If the older partner is eligible for Medicare but continues to work, their coverage still comes from their employer’s health insurance. Their spouse may continue to receive coverage under that plan.
If the older spouse intends to retire on reaching 65 years of age, the younger spouse has several options for health insurance coverage. However, in most circumstances, they would not be eligible for Medicare coverage until they reach the eligible age.
If the younger spouse has coverage under the older spouse’s employer healthcare plan, but the older spouse plans to retire while the younger is still working, one option is enrolling in their own employer’s insurance plan.
This holds true even if it is not the open enrollment period for their employer’s plan. Losing spousal health insurance is a circumstance allowing access to a SEP.
This timeframe is limited, however, so the younger spouse must make this decision quickly. Not enrolling during the special period means waiting until the next open enrollment period starts. This could lead to a period of lapsed coverage.
When the younger spouse loses coverage because the older spouse transitions to Medicare, a group health insurance plan may still be possible through COBRA.
This is a law that allows coverage to continue beyond the end of employment or an employer’s healthcare plan. Dependents may also stay on the group employer’s health plan through COBRA.
While this federal law usually applies only to employers with a minimum of 20 employees, this depends on the state. In some states, employers with fewer than 20 employees must still offer COBRA coverage.
Under COBRA, the healthcare plan does not change. However, the employer is no longer paying part of the premium. The younger spouse must pay the entire premium to keep cover. The premium is often substantial.
Usually, COBRA coverage comes into effect for a maximum of 18 months, but in some situations, the younger spouse may receive such coverage for a longer period. If the younger spouse becomes eligible for Medicare during this period, their COBRA benefits will end.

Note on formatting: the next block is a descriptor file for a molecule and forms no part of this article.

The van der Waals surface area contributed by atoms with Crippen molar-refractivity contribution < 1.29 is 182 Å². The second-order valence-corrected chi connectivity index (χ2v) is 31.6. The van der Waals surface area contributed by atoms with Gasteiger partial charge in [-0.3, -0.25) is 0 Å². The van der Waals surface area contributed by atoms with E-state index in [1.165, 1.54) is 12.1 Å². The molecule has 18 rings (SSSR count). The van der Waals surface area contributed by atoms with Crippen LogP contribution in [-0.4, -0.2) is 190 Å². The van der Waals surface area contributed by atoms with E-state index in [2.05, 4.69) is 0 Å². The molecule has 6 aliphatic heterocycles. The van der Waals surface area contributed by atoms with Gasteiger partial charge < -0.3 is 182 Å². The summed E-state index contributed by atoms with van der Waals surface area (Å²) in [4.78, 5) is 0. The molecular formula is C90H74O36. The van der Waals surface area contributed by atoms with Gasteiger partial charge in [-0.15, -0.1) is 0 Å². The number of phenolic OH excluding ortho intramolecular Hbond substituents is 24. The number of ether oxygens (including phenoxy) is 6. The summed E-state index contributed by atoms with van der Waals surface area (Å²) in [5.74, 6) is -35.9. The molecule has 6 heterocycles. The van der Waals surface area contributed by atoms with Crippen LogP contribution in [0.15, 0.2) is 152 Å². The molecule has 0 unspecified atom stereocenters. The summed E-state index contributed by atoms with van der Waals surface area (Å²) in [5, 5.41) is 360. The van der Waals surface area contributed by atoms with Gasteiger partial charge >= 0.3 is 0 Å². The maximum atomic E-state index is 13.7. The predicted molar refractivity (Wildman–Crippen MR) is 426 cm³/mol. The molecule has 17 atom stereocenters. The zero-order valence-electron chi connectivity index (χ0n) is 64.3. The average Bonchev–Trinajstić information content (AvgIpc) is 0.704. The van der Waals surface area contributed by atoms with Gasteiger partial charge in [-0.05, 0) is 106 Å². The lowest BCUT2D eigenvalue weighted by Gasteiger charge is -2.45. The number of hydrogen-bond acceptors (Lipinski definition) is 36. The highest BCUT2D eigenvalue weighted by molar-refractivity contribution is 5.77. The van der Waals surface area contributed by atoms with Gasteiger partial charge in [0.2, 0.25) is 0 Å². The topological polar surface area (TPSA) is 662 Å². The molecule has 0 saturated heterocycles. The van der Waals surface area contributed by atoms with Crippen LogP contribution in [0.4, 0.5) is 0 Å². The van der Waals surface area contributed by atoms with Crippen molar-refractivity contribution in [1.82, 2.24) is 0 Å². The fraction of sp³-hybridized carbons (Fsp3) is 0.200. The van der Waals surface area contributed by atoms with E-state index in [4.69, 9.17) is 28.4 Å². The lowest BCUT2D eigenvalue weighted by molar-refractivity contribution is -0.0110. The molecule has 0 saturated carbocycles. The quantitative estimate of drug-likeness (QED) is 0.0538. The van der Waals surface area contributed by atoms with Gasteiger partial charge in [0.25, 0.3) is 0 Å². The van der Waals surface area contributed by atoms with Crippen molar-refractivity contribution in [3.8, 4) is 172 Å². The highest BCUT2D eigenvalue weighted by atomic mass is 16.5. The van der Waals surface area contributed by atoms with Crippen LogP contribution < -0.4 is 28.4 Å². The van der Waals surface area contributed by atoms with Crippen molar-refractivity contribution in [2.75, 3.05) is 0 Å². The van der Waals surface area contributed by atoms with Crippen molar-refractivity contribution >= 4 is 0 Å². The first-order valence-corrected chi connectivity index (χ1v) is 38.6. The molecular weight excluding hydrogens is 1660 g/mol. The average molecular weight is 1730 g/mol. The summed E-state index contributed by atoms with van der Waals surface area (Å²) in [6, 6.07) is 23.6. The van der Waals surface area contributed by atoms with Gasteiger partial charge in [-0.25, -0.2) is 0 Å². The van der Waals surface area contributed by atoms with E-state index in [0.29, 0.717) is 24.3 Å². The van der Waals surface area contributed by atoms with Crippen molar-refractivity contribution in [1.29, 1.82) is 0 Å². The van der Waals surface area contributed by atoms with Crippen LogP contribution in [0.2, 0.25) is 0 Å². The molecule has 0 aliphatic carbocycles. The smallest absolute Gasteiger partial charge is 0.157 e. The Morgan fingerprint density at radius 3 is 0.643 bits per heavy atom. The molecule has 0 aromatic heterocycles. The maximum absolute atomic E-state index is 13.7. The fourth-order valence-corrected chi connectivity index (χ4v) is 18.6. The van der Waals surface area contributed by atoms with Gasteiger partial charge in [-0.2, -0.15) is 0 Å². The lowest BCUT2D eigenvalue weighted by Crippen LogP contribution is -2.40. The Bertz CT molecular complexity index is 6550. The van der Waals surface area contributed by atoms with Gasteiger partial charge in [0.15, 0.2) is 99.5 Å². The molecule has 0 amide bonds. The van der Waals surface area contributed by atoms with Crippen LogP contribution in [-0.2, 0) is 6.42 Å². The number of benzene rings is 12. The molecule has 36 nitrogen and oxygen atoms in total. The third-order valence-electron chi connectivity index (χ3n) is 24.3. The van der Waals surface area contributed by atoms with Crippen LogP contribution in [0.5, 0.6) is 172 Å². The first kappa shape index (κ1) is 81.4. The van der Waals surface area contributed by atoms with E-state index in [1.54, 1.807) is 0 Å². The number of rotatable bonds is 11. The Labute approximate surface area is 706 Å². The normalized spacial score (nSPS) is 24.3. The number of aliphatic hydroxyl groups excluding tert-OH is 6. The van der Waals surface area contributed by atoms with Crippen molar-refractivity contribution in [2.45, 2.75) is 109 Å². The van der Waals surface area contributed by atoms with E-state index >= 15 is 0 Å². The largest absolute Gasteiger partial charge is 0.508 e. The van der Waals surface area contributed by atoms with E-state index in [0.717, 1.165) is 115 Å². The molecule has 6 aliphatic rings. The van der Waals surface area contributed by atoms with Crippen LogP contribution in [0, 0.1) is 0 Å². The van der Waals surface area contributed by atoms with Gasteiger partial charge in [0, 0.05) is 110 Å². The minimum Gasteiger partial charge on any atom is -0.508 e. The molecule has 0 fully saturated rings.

The employer’s group health plan or its benefits administrator will notify the younger spouse that they will no longer have coverage as of a certain date. They will then offer continued coverage via COBRA.
The Affordable Care Act (ACA) is another option for spousal health coverage. The Federal Government subsidizes ACA coverage for those earning less than of the Federal Poverty Level.
Those who do not qualify for the subsidy must pay the premiums in their entirety. Open enrollment for the ACA has closed for the current year at the time of writing, but special enrollment is available for those losing health care coverage.
Medicare Part A is hospital insurance, while Medicare Part B refers to medical insurance. Part A is free for those with the qualifying number of Social Security credits. However, Part B requires a monthly premium.
If one spouse turns 65 years of age and the other still has health insurance coverage through their employer, the individual without Medicare may decide to wait for Medicare Part B enrollment. There is no late enrollment penalty for spouses if they enroll during a SEP.
They can enroll in Part B while still using an employer-sponsored health plan. They also may enroll during the 8-month period that begins the month after the original health plan or employment ends.
Medicare base the special enrollment criteria on whichever event comes first, the end of health plan coverage or employment.
Some people of eligible age or medical background can qualify for coverage using their spouse’s Social Security credits.
However, Medicare only covers individuals and would not include spouses or dependents.
People who were a dependent on their spouse’s employer-funded health insurance plan that is coming to an end have several options. These include self-funding extended cover under COBRA laws or the ACA.